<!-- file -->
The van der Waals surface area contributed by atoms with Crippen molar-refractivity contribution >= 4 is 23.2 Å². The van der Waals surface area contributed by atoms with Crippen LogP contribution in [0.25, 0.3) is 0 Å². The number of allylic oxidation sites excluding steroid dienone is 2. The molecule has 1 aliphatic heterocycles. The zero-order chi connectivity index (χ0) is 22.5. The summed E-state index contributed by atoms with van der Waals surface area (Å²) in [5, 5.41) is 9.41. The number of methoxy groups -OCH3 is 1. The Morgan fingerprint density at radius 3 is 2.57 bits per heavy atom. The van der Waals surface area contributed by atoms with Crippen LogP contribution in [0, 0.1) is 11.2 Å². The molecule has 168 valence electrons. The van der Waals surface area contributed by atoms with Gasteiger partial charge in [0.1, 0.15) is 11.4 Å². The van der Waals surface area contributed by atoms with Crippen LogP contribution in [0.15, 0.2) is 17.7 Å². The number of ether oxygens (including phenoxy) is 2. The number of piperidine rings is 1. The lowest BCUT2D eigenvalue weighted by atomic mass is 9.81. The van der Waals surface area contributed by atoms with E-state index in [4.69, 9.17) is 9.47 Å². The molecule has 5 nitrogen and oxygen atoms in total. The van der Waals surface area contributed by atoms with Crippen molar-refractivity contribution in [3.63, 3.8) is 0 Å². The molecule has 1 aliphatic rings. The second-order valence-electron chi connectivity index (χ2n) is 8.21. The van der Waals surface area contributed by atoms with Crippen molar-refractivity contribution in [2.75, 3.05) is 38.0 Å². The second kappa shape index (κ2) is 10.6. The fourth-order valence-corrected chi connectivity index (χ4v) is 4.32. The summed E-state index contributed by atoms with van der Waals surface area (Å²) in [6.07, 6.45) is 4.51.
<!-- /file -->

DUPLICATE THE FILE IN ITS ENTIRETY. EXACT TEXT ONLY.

The van der Waals surface area contributed by atoms with Crippen molar-refractivity contribution >= 4 is 23.2 Å². The van der Waals surface area contributed by atoms with Crippen LogP contribution in [0.25, 0.3) is 0 Å². The number of allylic oxidation sites excluding steroid dienone is 2. The molecule has 1 aliphatic heterocycles. The zero-order chi connectivity index (χ0) is 22.5. The summed E-state index contributed by atoms with van der Waals surface area (Å²) in [5, 5.41) is 9.41. The number of methoxy groups -OCH3 is 1. The Morgan fingerprint density at radius 3 is 2.57 bits per heavy atom. The van der Waals surface area contributed by atoms with Crippen LogP contribution in [0, 0.1) is 11.2 Å². The molecule has 168 valence electrons. The van der Waals surface area contributed by atoms with Gasteiger partial charge in [0.1, 0.15) is 11.4 Å². The van der Waals surface area contributed by atoms with Crippen LogP contribution in [0.15, 0.2) is 17.7 Å². The number of ether oxygens (including phenoxy) is 2. The number of piperidine rings is 1. The lowest BCUT2D eigenvalue weighted by atomic mass is 9.81. The van der Waals surface area contributed by atoms with E-state index in [4.69, 9.17) is 9.47 Å². The molecule has 5 nitrogen and oxygen atoms in total. The van der Waals surface area contributed by atoms with Crippen molar-refractivity contribution in [3.63, 3.8) is 0 Å². The molecule has 1 aliphatic rings. The second-order valence-electron chi connectivity index (χ2n) is 8.21. The van der Waals surface area contributed by atoms with Crippen molar-refractivity contribution in [2.75, 3.05) is 38.0 Å². The second kappa shape index (κ2) is 10.6. The fourth-order valence-corrected chi connectivity index (χ4v) is 4.32. The summed E-state index contributed by atoms with van der Waals surface area (Å²) in [6.07, 6.45) is 4.51.